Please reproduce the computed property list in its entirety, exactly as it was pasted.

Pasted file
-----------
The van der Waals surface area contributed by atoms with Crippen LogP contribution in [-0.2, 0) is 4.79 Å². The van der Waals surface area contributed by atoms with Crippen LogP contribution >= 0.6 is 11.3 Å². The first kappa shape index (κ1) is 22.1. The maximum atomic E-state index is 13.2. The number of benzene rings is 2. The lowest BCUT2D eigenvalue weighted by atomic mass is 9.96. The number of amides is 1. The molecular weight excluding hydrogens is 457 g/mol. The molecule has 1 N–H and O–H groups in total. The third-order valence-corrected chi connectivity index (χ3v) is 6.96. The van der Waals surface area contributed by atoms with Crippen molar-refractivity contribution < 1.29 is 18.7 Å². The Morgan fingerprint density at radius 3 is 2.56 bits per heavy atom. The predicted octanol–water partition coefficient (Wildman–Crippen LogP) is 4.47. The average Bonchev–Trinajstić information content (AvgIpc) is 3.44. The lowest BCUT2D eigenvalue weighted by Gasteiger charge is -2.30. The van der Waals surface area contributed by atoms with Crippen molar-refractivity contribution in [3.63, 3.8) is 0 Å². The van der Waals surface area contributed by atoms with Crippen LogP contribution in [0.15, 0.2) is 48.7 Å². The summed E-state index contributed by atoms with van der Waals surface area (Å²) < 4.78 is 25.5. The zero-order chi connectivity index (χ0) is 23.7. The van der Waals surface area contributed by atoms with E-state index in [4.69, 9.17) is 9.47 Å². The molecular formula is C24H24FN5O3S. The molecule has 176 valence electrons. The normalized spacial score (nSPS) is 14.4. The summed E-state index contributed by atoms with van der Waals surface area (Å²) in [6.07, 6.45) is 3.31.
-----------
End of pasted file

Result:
The van der Waals surface area contributed by atoms with Crippen LogP contribution in [-0.2, 0) is 4.79 Å². The van der Waals surface area contributed by atoms with Crippen LogP contribution >= 0.6 is 11.3 Å². The first kappa shape index (κ1) is 22.1. The maximum atomic E-state index is 13.2. The number of benzene rings is 2. The lowest BCUT2D eigenvalue weighted by atomic mass is 9.96. The number of amides is 1. The molecular weight excluding hydrogens is 457 g/mol. The molecule has 1 N–H and O–H groups in total. The third-order valence-corrected chi connectivity index (χ3v) is 6.96. The van der Waals surface area contributed by atoms with Crippen molar-refractivity contribution < 1.29 is 18.7 Å². The Morgan fingerprint density at radius 3 is 2.56 bits per heavy atom. The predicted octanol–water partition coefficient (Wildman–Crippen LogP) is 4.47. The average Bonchev–Trinajstić information content (AvgIpc) is 3.44. The lowest BCUT2D eigenvalue weighted by Gasteiger charge is -2.30. The van der Waals surface area contributed by atoms with Crippen molar-refractivity contribution in [3.63, 3.8) is 0 Å². The van der Waals surface area contributed by atoms with Crippen LogP contribution in [0.15, 0.2) is 48.7 Å². The summed E-state index contributed by atoms with van der Waals surface area (Å²) < 4.78 is 25.5. The zero-order chi connectivity index (χ0) is 23.7. The van der Waals surface area contributed by atoms with E-state index in [4.69, 9.17) is 9.47 Å². The molecular formula is C24H24FN5O3S. The molecule has 176 valence electrons. The normalized spacial score (nSPS) is 14.4. The summed E-state index contributed by atoms with van der Waals surface area (Å²) in [6.07, 6.45) is 3.31.